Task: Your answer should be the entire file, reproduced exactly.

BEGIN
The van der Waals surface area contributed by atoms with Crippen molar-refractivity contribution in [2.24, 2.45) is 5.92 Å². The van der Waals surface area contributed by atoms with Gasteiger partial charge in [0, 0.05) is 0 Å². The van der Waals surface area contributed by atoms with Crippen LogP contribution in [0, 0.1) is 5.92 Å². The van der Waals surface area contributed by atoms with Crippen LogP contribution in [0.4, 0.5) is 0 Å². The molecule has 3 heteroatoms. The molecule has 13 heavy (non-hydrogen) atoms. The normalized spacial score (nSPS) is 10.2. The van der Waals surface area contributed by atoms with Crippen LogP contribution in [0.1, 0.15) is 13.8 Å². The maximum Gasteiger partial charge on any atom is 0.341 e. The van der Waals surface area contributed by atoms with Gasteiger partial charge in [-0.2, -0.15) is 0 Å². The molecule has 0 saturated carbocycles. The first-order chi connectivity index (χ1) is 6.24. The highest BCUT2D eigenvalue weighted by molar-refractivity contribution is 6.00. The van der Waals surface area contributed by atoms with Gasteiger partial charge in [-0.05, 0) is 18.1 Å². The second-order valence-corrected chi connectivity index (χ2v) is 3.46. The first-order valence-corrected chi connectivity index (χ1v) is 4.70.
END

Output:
The van der Waals surface area contributed by atoms with Crippen molar-refractivity contribution in [2.24, 2.45) is 5.92 Å². The van der Waals surface area contributed by atoms with Gasteiger partial charge in [0, 0.05) is 0 Å². The van der Waals surface area contributed by atoms with Crippen LogP contribution in [0, 0.1) is 5.92 Å². The van der Waals surface area contributed by atoms with Crippen LogP contribution in [0.4, 0.5) is 0 Å². The molecule has 3 heteroatoms. The molecule has 13 heavy (non-hydrogen) atoms. The normalized spacial score (nSPS) is 10.2. The van der Waals surface area contributed by atoms with Crippen LogP contribution in [0.1, 0.15) is 13.8 Å². The maximum Gasteiger partial charge on any atom is 0.341 e. The van der Waals surface area contributed by atoms with Gasteiger partial charge in [-0.2, -0.15) is 0 Å². The molecule has 0 saturated carbocycles. The first-order chi connectivity index (χ1) is 6.24. The highest BCUT2D eigenvalue weighted by molar-refractivity contribution is 6.00. The van der Waals surface area contributed by atoms with Gasteiger partial charge in [-0.05, 0) is 18.1 Å². The second-order valence-corrected chi connectivity index (χ2v) is 3.46. The first-order valence-corrected chi connectivity index (χ1v) is 4.70.